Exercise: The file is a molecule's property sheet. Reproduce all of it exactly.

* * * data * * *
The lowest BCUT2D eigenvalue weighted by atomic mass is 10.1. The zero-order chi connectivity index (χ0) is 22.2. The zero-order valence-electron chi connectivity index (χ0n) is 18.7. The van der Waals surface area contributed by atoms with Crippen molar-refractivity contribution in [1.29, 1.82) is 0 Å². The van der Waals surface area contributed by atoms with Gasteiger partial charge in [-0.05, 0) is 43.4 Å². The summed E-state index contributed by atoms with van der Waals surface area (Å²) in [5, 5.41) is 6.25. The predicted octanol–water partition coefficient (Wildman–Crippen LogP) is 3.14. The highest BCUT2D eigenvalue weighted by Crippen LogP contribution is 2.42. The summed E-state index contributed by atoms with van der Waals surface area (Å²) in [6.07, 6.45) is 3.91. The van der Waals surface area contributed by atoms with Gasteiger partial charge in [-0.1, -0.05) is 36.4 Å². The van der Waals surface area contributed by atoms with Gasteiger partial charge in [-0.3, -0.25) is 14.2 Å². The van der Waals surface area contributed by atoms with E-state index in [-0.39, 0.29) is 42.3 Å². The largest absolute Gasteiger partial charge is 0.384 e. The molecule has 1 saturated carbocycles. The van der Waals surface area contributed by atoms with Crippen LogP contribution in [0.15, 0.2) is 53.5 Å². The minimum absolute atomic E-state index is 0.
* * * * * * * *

The lowest BCUT2D eigenvalue weighted by atomic mass is 10.1. The zero-order chi connectivity index (χ0) is 22.2. The zero-order valence-electron chi connectivity index (χ0n) is 18.7. The van der Waals surface area contributed by atoms with Crippen molar-refractivity contribution in [1.29, 1.82) is 0 Å². The van der Waals surface area contributed by atoms with Gasteiger partial charge in [-0.05, 0) is 43.4 Å². The summed E-state index contributed by atoms with van der Waals surface area (Å²) in [5, 5.41) is 6.25. The predicted octanol–water partition coefficient (Wildman–Crippen LogP) is 3.14. The highest BCUT2D eigenvalue weighted by Crippen LogP contribution is 2.42. The summed E-state index contributed by atoms with van der Waals surface area (Å²) in [6.07, 6.45) is 3.91. The van der Waals surface area contributed by atoms with Gasteiger partial charge in [-0.1, -0.05) is 36.4 Å². The van der Waals surface area contributed by atoms with Gasteiger partial charge in [-0.3, -0.25) is 14.2 Å². The van der Waals surface area contributed by atoms with E-state index in [-0.39, 0.29) is 42.3 Å². The largest absolute Gasteiger partial charge is 0.384 e. The molecule has 1 saturated carbocycles. The van der Waals surface area contributed by atoms with Crippen LogP contribution in [0.15, 0.2) is 53.5 Å². The minimum absolute atomic E-state index is 0.